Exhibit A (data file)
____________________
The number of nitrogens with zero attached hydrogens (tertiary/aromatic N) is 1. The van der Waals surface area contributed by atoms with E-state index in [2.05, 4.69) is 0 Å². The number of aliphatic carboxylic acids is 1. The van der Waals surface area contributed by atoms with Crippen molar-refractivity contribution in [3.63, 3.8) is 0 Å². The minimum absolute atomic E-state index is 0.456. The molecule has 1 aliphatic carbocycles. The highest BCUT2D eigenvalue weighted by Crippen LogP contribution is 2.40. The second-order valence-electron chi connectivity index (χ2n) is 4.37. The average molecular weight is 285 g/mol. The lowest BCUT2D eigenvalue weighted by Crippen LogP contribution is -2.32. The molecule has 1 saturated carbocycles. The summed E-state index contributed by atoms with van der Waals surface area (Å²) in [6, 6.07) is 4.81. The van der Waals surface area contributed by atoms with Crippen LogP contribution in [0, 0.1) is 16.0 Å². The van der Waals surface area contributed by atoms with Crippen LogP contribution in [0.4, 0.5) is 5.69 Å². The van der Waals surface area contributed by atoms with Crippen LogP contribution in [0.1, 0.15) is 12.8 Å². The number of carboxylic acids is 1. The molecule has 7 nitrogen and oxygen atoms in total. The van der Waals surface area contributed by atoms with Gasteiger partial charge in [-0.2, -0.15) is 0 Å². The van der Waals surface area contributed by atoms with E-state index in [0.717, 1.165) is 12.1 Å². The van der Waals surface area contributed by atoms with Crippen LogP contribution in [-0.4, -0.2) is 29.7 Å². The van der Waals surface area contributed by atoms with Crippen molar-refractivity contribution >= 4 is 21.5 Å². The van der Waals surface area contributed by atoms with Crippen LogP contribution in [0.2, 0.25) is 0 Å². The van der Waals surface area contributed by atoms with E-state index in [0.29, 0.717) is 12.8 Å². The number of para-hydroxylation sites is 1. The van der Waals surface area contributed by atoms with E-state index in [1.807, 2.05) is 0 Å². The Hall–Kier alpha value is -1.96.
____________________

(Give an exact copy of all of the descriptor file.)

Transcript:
The number of nitrogens with zero attached hydrogens (tertiary/aromatic N) is 1. The van der Waals surface area contributed by atoms with E-state index in [2.05, 4.69) is 0 Å². The number of aliphatic carboxylic acids is 1. The van der Waals surface area contributed by atoms with Crippen molar-refractivity contribution in [3.63, 3.8) is 0 Å². The minimum absolute atomic E-state index is 0.456. The molecule has 1 aliphatic carbocycles. The highest BCUT2D eigenvalue weighted by Crippen LogP contribution is 2.40. The second-order valence-electron chi connectivity index (χ2n) is 4.37. The average molecular weight is 285 g/mol. The lowest BCUT2D eigenvalue weighted by Crippen LogP contribution is -2.32. The molecule has 1 saturated carbocycles. The summed E-state index contributed by atoms with van der Waals surface area (Å²) in [6, 6.07) is 4.81. The van der Waals surface area contributed by atoms with Crippen LogP contribution in [0, 0.1) is 16.0 Å². The van der Waals surface area contributed by atoms with Crippen LogP contribution in [0.4, 0.5) is 5.69 Å². The van der Waals surface area contributed by atoms with Crippen LogP contribution in [0.1, 0.15) is 12.8 Å². The number of carboxylic acids is 1. The molecule has 7 nitrogen and oxygen atoms in total. The van der Waals surface area contributed by atoms with Gasteiger partial charge in [-0.2, -0.15) is 0 Å². The van der Waals surface area contributed by atoms with E-state index in [0.717, 1.165) is 12.1 Å². The van der Waals surface area contributed by atoms with Crippen LogP contribution in [-0.4, -0.2) is 29.7 Å². The van der Waals surface area contributed by atoms with Crippen molar-refractivity contribution >= 4 is 21.5 Å². The van der Waals surface area contributed by atoms with Crippen LogP contribution in [0.2, 0.25) is 0 Å². The van der Waals surface area contributed by atoms with E-state index in [0.29, 0.717) is 12.8 Å². The number of para-hydroxylation sites is 1. The van der Waals surface area contributed by atoms with E-state index in [1.807, 2.05) is 0 Å². The Hall–Kier alpha value is -1.96.